In a couple of weeks time I will be cycling from Gretna Green back to my home village, Llangynhafal over 3 days. I wil be raising money for the RSPB and am looking for sponsors! if you would like to sponsor me please visit my webpage below. There are about 30 of us cycling for a variety of causes and it is about 300 miles!! eek!
Wish me luck!
Today I was reminded of why I enjoy my job! I got to count birds all day all across the whole reserve in the sun :-) We had a couple of Garganey and a wigeon on the far pool along with shoveller and pintail and 1500 teal (2500 were counted last week with 2620 equalling 1% of the UK population!). On our way out to the marsh we had excellent views of 6 curlew sandpipers, dunlin, spotted redshank, greenshank and redshank on the Decca pools. While out on the flooded marsh with water up to our waists we saw the marsh harrier, peregrine and a low flying plane (!) flush curlew, egrets and 1000's of black headed-gulls. 20 bar tailed godwits flew right over our heads! We didnt get to the end of the marsh although it felt like it swamping through deep water the entire way! 80 cormorants were at the waters edge. The highlight on the way back was 5 black terns within 20m of us behind the Decca compound. Such delicate birds! To finish the day in a nice day Geoff came and gave us a lift back to base!
The only downer of the whole day was to see one of old fence posts floatig off down the Denhall gutter! Last Tuesday an enthusiastic group of volunteers helped Geoff and I remove all the old fencing in the Decca compound with the exception of a few tall posts that we left for the birds to roost on. However we are unable to take away the posts and fence yet as one of the bridges needs replacing before a vehcile can cross the marsh. So our taken down posts were left in neat piles only to be scatterred by the tides!
You may have noticed that the compounds are full of water and not sheep! A hasty removel was made Friday morning and they are now safe over on the MOD ranges. Our tenant has a new shepherd in place - Dominic from down south. He is very tall giving him an advantage when spotting sheep on the marsh! He is keen to both increase the quality and quantity of the flock.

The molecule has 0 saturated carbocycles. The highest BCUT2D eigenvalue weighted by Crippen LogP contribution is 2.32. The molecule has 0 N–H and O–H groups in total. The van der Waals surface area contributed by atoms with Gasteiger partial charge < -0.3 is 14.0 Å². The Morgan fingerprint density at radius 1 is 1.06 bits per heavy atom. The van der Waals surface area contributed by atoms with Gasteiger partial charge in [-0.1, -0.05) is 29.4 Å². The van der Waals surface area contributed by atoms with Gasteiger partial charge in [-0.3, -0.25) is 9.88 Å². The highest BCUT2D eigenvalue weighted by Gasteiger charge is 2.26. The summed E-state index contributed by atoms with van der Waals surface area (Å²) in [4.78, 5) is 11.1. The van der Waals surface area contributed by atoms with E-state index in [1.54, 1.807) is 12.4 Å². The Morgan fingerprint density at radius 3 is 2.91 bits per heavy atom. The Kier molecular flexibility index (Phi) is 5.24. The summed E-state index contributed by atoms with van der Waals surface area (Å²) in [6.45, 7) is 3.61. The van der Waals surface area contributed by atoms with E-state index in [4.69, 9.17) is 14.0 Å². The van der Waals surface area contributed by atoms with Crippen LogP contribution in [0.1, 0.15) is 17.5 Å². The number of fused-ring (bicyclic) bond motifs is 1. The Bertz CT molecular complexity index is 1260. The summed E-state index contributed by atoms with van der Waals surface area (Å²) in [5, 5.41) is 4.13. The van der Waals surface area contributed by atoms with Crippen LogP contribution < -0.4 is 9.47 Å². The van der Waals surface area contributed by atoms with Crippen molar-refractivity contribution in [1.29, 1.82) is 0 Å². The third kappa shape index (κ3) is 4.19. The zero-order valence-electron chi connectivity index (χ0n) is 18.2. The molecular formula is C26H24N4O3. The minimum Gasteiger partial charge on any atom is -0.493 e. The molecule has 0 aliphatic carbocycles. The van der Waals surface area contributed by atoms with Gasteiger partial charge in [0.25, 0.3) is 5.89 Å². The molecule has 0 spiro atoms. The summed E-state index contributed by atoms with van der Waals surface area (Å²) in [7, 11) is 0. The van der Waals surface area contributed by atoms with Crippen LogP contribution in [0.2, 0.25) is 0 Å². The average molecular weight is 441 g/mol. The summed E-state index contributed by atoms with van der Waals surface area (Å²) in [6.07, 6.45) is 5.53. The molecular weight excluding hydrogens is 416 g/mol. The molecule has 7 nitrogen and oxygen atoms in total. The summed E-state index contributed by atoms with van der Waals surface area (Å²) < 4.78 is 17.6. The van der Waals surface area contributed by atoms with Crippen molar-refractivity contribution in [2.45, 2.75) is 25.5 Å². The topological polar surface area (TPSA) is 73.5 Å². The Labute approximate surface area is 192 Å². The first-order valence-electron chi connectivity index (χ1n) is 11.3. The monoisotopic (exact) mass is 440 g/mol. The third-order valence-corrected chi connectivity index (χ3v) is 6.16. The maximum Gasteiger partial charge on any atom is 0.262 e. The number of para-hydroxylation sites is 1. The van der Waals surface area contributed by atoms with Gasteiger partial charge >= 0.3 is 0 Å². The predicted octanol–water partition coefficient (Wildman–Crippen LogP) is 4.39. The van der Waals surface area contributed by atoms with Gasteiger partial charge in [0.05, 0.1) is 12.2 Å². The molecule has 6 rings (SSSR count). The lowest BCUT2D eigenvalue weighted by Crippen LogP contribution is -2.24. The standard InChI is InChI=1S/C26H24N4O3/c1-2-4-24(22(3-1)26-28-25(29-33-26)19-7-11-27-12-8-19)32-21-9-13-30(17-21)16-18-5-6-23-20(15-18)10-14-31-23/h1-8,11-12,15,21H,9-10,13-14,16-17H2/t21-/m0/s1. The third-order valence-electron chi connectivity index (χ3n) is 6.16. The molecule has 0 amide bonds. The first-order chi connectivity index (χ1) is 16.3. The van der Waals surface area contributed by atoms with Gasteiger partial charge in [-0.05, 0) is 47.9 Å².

Im off home to ride my bike now!
"Wow" is a word often overused but in this case I feel that it is justified as IMF continues its hot-streak of rare birds.
A marsh tern provided some brief views and blurry photos but after careful deliberation on Thursday evening it eventually became apparant that we were dealing with a juvenile whiskered tern! The bird has been seen each day since, giving an extremely good account of itself both flying and perching in front of the hide. This individual provided a chance to directly compare it with the similar looking black terns that have also been present.
On the way down to the hide on Sunday night a number of birders were massed around a point in the path with their optical equipment aimed at a dry-stone wall. Now I can appreciate the intricasies of the ancient craft of building a wall with no mortar but why would anyone need to examine it so closely? Well it turns out that these guys were getting excellent views of a quail that had earlier flown form the visitor path into an adjacent field. This bird was seen this very morning. However, we ask that everybody sticks to the current path network and hope that the bird shows itself without being unceremoniously flushed. Thank You.
Signs that winter is on its way are all too obvious as leaves fall from the trees birds such as wigeon, pintail and golden plover have already arrived.
Other birds recently seen include ... ruff ... snipe ... spotted redshank ... black-tailed godwit ... lapwing ... shoveler ... hobby ... marsh harrier ... buzzard ... little egret ... sand martin ... house martin ... swallow
... to the cows!
On Monday the cows will be leaving to return to their winter grazing and we need many hands to herd them in to the trailers. If you would like to help let us know! We will be starting mid morning ish!
See you soon! Rhian
Sunday saw the return of the famous Raptor Watch at Parkgate and those who stayed until after sunset weren't disappointed.
At least two ringtail hen harriers were seen to go into the roost whilst nearby two little owls could be seen. Above a kestrel or two dueled with crows and a buzzard soared majestically. At least 7 greenshank were present earlier on the flash and little egrets were occasionally seen flitting up and down but it was a merlin that stole the show ...
A magnificent merlin twisted then turned, In persistant pursuit of an unknown,
The potential prey sought sanctuary, the speedy spectacle soon left our sight,
With our rousing raptor poignantly perched, the result was positive for the plagued passerine,
The break was brief and on moved the merlin.
A cursory corvid gave our villain a volley but soon both were lost to the hazey horizon.
See you there on October 31st